ⓘ Temple Butte Formation. The Devonian Temple Butte Formation, also called Temple Butte Limestone, outcrops through most of the Grand Canyon of Arizona, USA; it a ..


ⓘ Temple Butte Formation

The Devonian Temple Butte Formation, also called Temple Butte Limestone, outcrops through most of the Grand Canyon of Arizona, USA; it also occurs in southeast Nevada. Within the eastern Grand Canyon, it consists of thin, discontinuous and relatively inconspicuous lenses that fill paleovalleys cut into the underlying Muav Limestone. Within these paleovalleys, it at most, is only about 100 feet thick at its maximum. Within the central and western Grand Canyon, the exposures are continuous. However, they tend to merge with cliffs of the much thicker and overlying Redwall Limestone.

Within the western and central parts of the Grand Canyon, the Temple Butte Formation consists of a westward thickening layer of interbedded dolomite, sandy dolomite, sandstone, mudstone, and limestone that vary in color from purple, reddish-purple, dark gray, to light-gray. Within the eastern part of the Grand Canyon, the Temple Butte Formation fills shallow paleovalleys, which are eroded into the underlying Tonto Group, upper 3rd unit Muav Limestone. The Temple Butte strata filling these paleovalleys consist of interbedded mudstone, sandstone, dolomite, and conglomerate – that vary in color from purple, reddish-purple, to light gray. Typically, the paleovalley-fill consists of a distinct pale, reddish purple dolomite or sandy dolomite. These paleovalleys range in depth from as much as 100 feet 30 m, to as shallow as 40 feet 12 m.


1. Contacts

The upper and lower contacts of the Temple Butte Formation are major unconformities. Within the Grand Canyon region, its base is a major unconformity within the Paleozoic rock record. The time represented by this unconfomity spans about 100 million years, including part of Late Cambrian, all of Ordovician and Silurian, and most of Early and Middle Devonian time. The upper contact is a disconformity that typically consists of nearly horizontal surfaces with little or no relief and overlain locally by a basal conglomerate within the overlying Redwall Limestone.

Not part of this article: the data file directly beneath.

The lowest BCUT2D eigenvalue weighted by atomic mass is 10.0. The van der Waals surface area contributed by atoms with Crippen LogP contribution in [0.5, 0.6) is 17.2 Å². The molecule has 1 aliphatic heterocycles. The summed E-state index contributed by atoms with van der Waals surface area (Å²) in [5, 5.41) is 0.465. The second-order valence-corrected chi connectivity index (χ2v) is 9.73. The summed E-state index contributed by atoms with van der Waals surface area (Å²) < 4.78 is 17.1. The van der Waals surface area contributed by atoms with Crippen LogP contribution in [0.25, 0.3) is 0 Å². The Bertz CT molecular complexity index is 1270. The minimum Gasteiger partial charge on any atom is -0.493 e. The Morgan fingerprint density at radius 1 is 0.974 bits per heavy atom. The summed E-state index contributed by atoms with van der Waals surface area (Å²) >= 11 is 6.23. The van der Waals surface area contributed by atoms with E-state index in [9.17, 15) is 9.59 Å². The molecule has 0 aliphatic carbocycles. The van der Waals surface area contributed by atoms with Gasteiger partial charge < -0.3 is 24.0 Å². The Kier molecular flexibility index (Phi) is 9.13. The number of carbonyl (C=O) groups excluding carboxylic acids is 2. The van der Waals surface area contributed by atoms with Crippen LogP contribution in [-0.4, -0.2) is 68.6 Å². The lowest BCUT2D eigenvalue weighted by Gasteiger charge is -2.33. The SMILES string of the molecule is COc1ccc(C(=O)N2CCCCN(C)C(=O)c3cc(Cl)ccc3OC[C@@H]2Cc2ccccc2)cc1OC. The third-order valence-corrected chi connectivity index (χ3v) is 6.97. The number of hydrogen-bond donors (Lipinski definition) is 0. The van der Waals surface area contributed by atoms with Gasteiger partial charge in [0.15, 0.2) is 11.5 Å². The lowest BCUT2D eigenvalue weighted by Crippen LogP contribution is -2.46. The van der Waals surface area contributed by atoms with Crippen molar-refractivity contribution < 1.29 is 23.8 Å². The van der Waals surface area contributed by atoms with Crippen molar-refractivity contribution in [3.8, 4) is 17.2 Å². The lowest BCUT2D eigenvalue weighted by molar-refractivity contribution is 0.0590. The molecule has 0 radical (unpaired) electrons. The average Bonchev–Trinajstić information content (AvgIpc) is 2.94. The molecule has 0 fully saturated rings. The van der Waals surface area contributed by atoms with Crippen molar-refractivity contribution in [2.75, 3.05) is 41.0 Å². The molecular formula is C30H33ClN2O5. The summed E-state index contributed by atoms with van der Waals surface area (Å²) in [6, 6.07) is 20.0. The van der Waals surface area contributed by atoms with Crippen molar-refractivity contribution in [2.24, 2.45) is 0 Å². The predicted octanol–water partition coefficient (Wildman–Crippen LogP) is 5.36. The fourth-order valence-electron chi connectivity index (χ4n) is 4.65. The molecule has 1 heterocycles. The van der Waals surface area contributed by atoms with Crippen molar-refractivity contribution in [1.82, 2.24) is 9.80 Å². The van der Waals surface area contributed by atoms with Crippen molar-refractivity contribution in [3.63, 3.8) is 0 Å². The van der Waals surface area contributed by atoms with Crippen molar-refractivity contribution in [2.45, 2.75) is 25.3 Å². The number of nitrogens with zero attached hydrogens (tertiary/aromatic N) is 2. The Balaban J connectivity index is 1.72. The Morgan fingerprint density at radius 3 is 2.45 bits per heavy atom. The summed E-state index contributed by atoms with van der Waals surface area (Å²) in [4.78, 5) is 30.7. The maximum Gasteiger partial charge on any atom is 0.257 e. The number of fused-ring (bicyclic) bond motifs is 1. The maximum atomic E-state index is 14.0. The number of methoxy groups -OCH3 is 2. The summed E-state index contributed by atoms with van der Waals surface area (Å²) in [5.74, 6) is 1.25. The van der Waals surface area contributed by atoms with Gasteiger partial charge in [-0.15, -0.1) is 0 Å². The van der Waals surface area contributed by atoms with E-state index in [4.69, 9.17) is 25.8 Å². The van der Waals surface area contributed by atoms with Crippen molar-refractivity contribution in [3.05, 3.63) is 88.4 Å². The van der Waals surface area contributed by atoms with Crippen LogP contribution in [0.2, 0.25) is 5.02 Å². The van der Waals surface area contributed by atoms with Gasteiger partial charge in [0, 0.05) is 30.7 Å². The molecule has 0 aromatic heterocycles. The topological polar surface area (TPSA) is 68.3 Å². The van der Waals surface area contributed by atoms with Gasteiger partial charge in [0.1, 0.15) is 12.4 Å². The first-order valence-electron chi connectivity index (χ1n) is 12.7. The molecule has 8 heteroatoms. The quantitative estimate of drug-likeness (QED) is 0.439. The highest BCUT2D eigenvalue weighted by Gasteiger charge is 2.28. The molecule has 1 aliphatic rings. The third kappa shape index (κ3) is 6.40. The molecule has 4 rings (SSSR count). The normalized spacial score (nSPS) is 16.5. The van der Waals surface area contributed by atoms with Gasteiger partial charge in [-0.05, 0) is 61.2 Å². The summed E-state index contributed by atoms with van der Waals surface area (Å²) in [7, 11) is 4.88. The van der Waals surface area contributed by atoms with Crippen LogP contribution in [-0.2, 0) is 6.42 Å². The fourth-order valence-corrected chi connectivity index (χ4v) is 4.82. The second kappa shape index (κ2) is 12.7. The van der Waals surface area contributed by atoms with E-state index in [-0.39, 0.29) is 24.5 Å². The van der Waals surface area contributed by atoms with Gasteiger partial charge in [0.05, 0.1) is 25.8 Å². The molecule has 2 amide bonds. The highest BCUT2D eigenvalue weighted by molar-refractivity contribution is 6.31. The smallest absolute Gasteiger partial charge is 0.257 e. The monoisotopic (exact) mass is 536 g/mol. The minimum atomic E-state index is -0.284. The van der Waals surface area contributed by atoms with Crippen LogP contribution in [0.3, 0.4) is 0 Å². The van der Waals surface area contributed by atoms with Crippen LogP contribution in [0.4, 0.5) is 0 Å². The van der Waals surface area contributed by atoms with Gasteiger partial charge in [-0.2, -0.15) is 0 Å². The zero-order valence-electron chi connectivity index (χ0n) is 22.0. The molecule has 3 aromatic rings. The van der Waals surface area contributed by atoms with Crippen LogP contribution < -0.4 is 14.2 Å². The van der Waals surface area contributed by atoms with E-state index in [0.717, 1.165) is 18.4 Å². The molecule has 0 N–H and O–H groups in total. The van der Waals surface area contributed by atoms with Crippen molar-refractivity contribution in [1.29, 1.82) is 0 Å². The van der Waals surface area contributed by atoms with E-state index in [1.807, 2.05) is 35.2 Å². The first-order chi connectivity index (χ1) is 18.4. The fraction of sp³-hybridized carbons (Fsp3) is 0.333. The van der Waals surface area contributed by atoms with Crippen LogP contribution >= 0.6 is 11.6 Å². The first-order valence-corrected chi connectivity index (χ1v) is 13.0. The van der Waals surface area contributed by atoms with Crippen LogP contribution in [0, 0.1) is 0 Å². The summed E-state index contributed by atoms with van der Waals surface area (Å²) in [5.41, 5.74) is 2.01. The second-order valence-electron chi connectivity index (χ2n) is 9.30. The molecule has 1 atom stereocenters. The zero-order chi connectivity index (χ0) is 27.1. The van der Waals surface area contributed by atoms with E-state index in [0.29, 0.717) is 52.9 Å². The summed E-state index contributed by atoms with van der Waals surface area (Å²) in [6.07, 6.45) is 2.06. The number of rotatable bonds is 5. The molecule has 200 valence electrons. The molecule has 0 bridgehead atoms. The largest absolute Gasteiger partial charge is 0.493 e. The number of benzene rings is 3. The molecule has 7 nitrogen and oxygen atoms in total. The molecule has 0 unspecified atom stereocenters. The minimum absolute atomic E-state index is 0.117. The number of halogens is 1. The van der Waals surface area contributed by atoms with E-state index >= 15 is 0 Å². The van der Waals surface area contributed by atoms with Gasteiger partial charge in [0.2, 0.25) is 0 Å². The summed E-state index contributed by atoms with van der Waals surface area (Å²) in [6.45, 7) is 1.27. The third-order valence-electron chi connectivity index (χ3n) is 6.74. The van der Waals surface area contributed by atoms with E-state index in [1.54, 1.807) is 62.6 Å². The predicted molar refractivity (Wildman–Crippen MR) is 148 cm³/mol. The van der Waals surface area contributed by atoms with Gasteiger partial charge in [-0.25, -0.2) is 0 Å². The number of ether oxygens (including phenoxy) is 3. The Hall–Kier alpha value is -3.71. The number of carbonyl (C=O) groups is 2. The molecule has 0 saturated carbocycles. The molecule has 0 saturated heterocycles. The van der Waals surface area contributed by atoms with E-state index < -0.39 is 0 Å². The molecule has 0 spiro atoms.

2. Frenchman Mountain

Within the area of Frenchman Mountain, Clark County, Nevada, over 2.000 feet 610 m of limestone and dolomite occupy the interval between the Muav and Redwall limestones, where in the Grand Canyon there exists less than 100 feet 30 m of Temple Butte Formation. These limestone and dolomite beds represent sediments that accumulated during the period of time represented by the two disconformities that form the upper and lower contacts of the Temple Butte Formation in the Grand Canyon.


3. Fossils

Despite the occurrence of abundant marine invertebrate and vertebrate fossils within the laterally and temporally equivalent Jerome Member of the Martin Formation in central Arizona, the Temple Butte Formation has yielded surprisingly few identifiable fossils within its Grand Canyon outcrops. These fossils include indeterminate brachiopods, gastropods, corals and placoganoid fish from the walls of lower Kanab Canyon and fish plates identified as Bothriolepis from Sapphire Canyon. Possible cylindrical trace fossils occur in dolomite beds near the base of the Temple Butte at the type section and Tuckup Canyon. Finally, latest Givetian to late Frasnian conodonts have been recovered from the Temple Butte Formation at Matkatamiba Canyon at River Mile 148.4.

West of the Grand Canyon, fossils have been recovered from the Temple Butte Formation, where it is also known as the Sultan Limestone. From outcrops that form parts of Iceberg Ridge in Mohave County, Arizona, and the Lake Mead National Recreation Area, rare silicified corals, crinoid plates, gastropods, and massive stromatoporoid colonies have been found in dolomite outcrops of the Temple Butte Formation Sultan Limestone. In addition, the upper 82 feet 25 m of the Temple Butte Formation at Iceberg Ridge contains Famennian conodonts. Finally, farther to the north in Nevada, on South Virgin Peak Ridge, an outcrop of quartz arenite and pinkish-gray sandy dolomite at the base of Temple Butte Formation, has yielded fossil fish plates identified as Holonema, Asterolepis and sarcopterygians of middle Devonian age.


4. Popular Publications

  • Chronic, H 1983 Roadside Geology of Arizona. 23rd printing, Mountain Press Publishing Company, Missoula, Montana. 332 pp. ISBN 978-0-87842-147-3
  • Blakey, R, and W Ranney 2008 Ancient Landscapes of the Colorado Plateau. Grand Canyon Association, Grand Canyon Village, Arizona. 176 pp. ISBN 978-1934656037
  • Lucchitta, I 2001 Hiking Arizonas Geology. Mountaineerss Books, Seattle Washington. 290 pp. ISBN 0-89886-730-4
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